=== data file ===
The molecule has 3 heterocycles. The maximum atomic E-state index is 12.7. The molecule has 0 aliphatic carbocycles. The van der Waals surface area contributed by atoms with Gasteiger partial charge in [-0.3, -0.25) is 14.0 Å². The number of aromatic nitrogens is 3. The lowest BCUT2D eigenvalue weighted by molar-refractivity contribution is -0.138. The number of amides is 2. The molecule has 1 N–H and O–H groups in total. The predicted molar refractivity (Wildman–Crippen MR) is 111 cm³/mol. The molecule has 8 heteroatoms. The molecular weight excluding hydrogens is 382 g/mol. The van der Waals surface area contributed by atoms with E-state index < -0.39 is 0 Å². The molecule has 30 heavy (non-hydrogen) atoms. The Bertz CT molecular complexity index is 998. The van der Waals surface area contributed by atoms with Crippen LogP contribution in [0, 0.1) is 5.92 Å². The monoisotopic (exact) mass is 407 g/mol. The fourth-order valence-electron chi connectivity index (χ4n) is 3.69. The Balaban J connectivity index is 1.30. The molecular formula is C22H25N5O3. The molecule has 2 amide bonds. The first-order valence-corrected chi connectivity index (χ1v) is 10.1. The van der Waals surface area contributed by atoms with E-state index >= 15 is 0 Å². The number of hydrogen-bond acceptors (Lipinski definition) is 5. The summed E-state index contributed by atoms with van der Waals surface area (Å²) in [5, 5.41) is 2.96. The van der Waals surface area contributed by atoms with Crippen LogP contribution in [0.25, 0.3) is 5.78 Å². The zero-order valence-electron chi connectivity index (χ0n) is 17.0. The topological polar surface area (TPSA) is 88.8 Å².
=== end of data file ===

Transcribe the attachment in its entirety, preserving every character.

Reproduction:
The molecule has 3 heterocycles. The maximum atomic E-state index is 12.7. The molecule has 0 aliphatic carbocycles. The van der Waals surface area contributed by atoms with Gasteiger partial charge in [-0.3, -0.25) is 14.0 Å². The number of aromatic nitrogens is 3. The lowest BCUT2D eigenvalue weighted by molar-refractivity contribution is -0.138. The number of amides is 2. The molecule has 1 N–H and O–H groups in total. The predicted molar refractivity (Wildman–Crippen MR) is 111 cm³/mol. The molecule has 8 heteroatoms. The molecular weight excluding hydrogens is 382 g/mol. The van der Waals surface area contributed by atoms with E-state index < -0.39 is 0 Å². The molecule has 30 heavy (non-hydrogen) atoms. The Bertz CT molecular complexity index is 998. The van der Waals surface area contributed by atoms with Crippen LogP contribution in [0, 0.1) is 5.92 Å². The monoisotopic (exact) mass is 407 g/mol. The fourth-order valence-electron chi connectivity index (χ4n) is 3.69. The Balaban J connectivity index is 1.30. The molecular formula is C22H25N5O3. The molecule has 2 amide bonds. The first-order valence-corrected chi connectivity index (χ1v) is 10.1. The van der Waals surface area contributed by atoms with E-state index >= 15 is 0 Å². The number of hydrogen-bond acceptors (Lipinski definition) is 5. The summed E-state index contributed by atoms with van der Waals surface area (Å²) in [5, 5.41) is 2.96. The van der Waals surface area contributed by atoms with Crippen LogP contribution in [0.25, 0.3) is 5.78 Å². The zero-order valence-electron chi connectivity index (χ0n) is 17.0. The topological polar surface area (TPSA) is 88.8 Å².